Throughout the 2008 crisis, governments around the world came to the aid of the ailing financial sector in various ways. Bottom line is that the banking industry received massive public support with some banks receiving government funding or becoming nationalized.
However, scarce capital relative to bank risk increased the depth of the financial crisis and the cost of government involvement. Hence, reforms passed under the Dodd-Frank Act are designed to reduce the probability of too-big-to-fail (TBTF) bank failure by increasing minimum capital levels. While that makes sense in theory, is this working in practice? In other words, should excessively large banks be prevented from failing for the public good?
Big Banks: Too Big?
The Dodd-Frank Act was designed to avert a repeat of the 2008 crisis and prevent governments from having to rescue big banks. However, the largest banks in the U.S. are bigger today than they were prior to the meltdown. Five banks (JPMorgan Chase, Bank of America, Citigroup, Wells Fargo, and Goldman Sachs) held more than $ 8.5 trillion in assets at the end of 2011 compared to $6 trillion in 2006.
There is a legitimate concern that Dodd-Frank Act legislation has not solved the problem of putting taxpayer money on the hook for TBTF banks.
The Dodd - Frank Act Legislation
Title II of the Dodd-Frank Act created the Orderly Liquidation Authority. Under this special process, the Federal Deposit Insurance Corporation (FDIC) has the power to bail out a large financial institution under crisis.
To minimize widespread consequences, the FDIC will allocate a selected portion of the firm's asset and liabilities to a new institution, allowing some creditors to receive higher payments than under a bankruptcy or a bailout.
However, bailing out some creditors can have a negative effect that actually increases the chance of bank failure. Generally, creditors administer risk undertaken by a financial firm by cutting their exposure. A bailout will put them in a comfort zone and gives them less reason to be cautious.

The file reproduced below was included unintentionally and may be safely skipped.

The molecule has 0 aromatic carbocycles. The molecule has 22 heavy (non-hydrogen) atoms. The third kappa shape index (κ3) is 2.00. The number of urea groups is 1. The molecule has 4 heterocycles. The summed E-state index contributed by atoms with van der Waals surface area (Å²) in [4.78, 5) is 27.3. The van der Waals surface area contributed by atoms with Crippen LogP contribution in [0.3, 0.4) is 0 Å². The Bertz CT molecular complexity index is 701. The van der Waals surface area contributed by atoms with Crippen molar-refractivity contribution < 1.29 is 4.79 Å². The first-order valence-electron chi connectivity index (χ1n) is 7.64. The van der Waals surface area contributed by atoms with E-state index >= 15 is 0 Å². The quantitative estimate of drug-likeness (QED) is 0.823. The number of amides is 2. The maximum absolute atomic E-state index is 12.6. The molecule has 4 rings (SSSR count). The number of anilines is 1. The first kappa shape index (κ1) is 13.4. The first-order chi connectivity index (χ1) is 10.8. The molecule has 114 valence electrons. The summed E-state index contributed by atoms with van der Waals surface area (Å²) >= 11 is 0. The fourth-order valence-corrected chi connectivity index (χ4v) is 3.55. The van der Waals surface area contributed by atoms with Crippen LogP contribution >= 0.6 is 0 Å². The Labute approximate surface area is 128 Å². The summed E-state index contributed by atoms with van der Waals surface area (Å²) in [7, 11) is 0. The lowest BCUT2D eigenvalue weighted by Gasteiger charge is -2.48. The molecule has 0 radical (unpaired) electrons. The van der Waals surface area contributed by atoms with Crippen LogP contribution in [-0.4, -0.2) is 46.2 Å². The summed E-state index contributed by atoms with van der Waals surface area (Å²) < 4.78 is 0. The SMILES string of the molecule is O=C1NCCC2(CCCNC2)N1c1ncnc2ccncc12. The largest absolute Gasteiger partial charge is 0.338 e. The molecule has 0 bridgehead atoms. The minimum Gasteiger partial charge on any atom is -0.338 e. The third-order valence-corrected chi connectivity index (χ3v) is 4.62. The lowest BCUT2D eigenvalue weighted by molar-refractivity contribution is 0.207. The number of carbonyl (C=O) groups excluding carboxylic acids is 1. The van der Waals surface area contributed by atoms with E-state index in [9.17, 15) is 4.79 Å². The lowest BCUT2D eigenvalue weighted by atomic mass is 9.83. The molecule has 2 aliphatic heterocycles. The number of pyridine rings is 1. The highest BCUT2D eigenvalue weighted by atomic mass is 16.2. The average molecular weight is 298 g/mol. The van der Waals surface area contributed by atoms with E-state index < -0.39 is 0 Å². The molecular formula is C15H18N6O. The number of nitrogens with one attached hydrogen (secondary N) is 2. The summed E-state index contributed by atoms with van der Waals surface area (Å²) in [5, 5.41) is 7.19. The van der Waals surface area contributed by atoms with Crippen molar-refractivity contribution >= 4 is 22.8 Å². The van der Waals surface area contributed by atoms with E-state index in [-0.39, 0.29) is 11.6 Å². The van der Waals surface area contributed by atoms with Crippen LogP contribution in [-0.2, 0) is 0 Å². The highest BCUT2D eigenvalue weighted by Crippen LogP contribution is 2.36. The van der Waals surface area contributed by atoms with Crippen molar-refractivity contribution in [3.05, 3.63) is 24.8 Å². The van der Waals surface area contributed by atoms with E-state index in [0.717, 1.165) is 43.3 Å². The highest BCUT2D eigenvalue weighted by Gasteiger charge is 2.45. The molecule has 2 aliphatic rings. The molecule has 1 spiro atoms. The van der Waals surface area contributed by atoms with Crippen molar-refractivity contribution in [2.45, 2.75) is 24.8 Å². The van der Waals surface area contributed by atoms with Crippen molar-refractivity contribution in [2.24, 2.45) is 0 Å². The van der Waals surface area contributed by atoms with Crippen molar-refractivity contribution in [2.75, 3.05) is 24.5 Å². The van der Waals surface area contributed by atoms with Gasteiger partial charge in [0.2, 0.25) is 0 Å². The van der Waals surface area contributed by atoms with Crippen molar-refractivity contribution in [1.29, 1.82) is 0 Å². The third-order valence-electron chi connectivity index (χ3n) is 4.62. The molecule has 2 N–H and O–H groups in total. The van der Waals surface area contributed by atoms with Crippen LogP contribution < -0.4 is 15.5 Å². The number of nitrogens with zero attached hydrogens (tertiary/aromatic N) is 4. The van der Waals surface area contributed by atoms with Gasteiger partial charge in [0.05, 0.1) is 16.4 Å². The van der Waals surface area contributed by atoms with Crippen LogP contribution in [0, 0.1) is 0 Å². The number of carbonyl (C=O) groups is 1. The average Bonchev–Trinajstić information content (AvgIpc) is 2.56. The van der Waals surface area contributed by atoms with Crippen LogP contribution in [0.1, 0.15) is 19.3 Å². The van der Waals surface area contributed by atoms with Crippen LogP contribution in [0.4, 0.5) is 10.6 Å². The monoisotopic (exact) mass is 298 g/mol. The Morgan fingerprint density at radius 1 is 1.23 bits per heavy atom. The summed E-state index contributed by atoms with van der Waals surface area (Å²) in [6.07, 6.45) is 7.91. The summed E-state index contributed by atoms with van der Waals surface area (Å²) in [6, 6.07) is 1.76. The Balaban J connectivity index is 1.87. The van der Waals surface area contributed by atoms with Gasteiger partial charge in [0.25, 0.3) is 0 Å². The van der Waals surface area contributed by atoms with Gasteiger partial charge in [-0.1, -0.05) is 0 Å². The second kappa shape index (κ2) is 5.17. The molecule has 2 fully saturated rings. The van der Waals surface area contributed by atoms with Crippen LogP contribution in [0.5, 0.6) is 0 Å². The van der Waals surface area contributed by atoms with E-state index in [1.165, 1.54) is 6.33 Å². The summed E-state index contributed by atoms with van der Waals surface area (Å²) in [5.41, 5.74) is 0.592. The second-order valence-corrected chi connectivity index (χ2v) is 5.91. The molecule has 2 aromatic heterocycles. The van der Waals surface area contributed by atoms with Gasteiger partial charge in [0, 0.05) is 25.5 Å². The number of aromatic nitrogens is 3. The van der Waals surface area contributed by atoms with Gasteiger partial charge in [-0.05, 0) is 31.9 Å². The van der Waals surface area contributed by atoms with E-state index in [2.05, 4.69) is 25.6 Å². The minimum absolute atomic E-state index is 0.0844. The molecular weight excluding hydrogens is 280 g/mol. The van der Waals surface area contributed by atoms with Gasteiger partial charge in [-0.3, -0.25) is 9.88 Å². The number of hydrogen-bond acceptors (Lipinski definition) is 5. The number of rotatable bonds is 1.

Moreover, the shareholders in a failing bank, unlike creditors bailed out under Dodd-Frank, will not be protected, causing uncertainty throughout the bailout process.
The Steps Ahead
Industry experts are proposing various methods to ensure the stability of the industry and address the problem of TBTF.
Restructure big banks: According to Richard Fisher, president of Federal Reserve Bank of Dallas, the corporate entities of large financial institutions should be reorganized to ensure a speedy bankruptcy process. Smaller banking entities that are more in line with the 99.8 percent of banks in the U.S. are easier to regulate.
Expose big bank assets: U.S. accounting principles allow banks to cover up derivatives trading: U.S. banks hide about $5 trillion in derivatives assets in their balance sheets. Industry pundits believe U.S. banks should adopt International Financial Reporting Standards (IFRS) t0 reveal assets held in derivatives. Moreover, following IFRS guidelines will force banks to disclose their true book to market ratios. True book-to-market-value ratios will be less than 1.0, in a sense restructuring all big banks into small operational units.
Expose the use of special purpose entities: The special purpose entity--an accounting device engaged by Enron to hide its debts--is finding its place again. Wells Fargo's "variable interest entities" had total assets of about $1.5 trillion by the end of 2011 as cited by Forbes. Industry experts demand transparency in these activities.
Examine banks' role in the economy: The key function of banks is to increase opportunities and condense the risk for citizens and enterprises. The monetary help banks receive from the Federal Reserve has no positive impact on the economy. Banks are doing well and getting bigger, but the real economy is struggling. Efforts should be made to monitor bank activities devoted to uplifting the economy.
Expose "bad profits" practices: In their quest for profits, a few banks began practicing what is commonly known as "bad profit practice" such as rigging LIBOR rates, mistreatment of foreclosures, tax dodging activities, and money laundering. New regulations designed by the Federal Reserve and other governing bodies should make industry reporting more transparent and make it easier to keep a close eye on such practices and thus, track the impact of bank practices on the economy.
The Dodd-Frank Act includes procedures to wind down troubled institutions. But in order for Dodd-Frank to succeed, regulators must take stern steps against large, politically interconnected, and powerful companies. The Federal Reserve must encourage the financial sector to provide transparency. If banks fulfill the purpose of their existence in the economy, then profits will follow.